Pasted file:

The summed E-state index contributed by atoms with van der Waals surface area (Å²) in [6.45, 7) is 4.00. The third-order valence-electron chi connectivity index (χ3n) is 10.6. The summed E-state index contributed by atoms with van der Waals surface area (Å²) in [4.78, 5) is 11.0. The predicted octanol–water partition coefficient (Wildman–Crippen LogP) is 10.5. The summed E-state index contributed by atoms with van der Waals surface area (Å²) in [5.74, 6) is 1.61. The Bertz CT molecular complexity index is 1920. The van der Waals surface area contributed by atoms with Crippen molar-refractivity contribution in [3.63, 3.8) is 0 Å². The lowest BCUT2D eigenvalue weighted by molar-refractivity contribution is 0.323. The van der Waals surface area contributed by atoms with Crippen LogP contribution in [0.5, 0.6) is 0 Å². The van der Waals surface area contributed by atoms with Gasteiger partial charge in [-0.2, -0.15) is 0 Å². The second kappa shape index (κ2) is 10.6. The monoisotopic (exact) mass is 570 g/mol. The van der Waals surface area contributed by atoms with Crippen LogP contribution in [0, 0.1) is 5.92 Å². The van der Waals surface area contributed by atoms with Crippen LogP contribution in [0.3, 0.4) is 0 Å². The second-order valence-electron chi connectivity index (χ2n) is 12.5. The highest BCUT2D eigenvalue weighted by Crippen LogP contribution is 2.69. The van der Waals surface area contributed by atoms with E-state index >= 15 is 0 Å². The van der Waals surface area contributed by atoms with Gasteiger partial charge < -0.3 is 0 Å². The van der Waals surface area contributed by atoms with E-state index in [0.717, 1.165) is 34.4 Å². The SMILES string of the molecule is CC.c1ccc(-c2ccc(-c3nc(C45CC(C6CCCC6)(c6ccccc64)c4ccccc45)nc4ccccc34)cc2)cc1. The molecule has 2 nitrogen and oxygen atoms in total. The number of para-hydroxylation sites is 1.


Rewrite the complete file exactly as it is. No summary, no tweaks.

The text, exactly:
The summed E-state index contributed by atoms with van der Waals surface area (Å²) in [6.45, 7) is 4.00. The third-order valence-electron chi connectivity index (χ3n) is 10.6. The summed E-state index contributed by atoms with van der Waals surface area (Å²) in [4.78, 5) is 11.0. The predicted octanol–water partition coefficient (Wildman–Crippen LogP) is 10.5. The summed E-state index contributed by atoms with van der Waals surface area (Å²) in [5.74, 6) is 1.61. The Bertz CT molecular complexity index is 1920. The van der Waals surface area contributed by atoms with Crippen molar-refractivity contribution in [3.63, 3.8) is 0 Å². The lowest BCUT2D eigenvalue weighted by molar-refractivity contribution is 0.323. The van der Waals surface area contributed by atoms with Crippen LogP contribution in [0.5, 0.6) is 0 Å². The van der Waals surface area contributed by atoms with Gasteiger partial charge in [-0.2, -0.15) is 0 Å². The second kappa shape index (κ2) is 10.6. The monoisotopic (exact) mass is 570 g/mol. The van der Waals surface area contributed by atoms with Crippen LogP contribution in [0, 0.1) is 5.92 Å². The van der Waals surface area contributed by atoms with Crippen LogP contribution in [0.3, 0.4) is 0 Å². The second-order valence-electron chi connectivity index (χ2n) is 12.5. The highest BCUT2D eigenvalue weighted by Crippen LogP contribution is 2.69. The van der Waals surface area contributed by atoms with E-state index >= 15 is 0 Å². The van der Waals surface area contributed by atoms with Gasteiger partial charge < -0.3 is 0 Å². The van der Waals surface area contributed by atoms with E-state index in [0.717, 1.165) is 34.4 Å². The SMILES string of the molecule is CC.c1ccc(-c2ccc(-c3nc(C45CC(C6CCCC6)(c6ccccc64)c4ccccc45)nc4ccccc34)cc2)cc1. The molecule has 2 nitrogen and oxygen atoms in total. The number of para-hydroxylation sites is 1.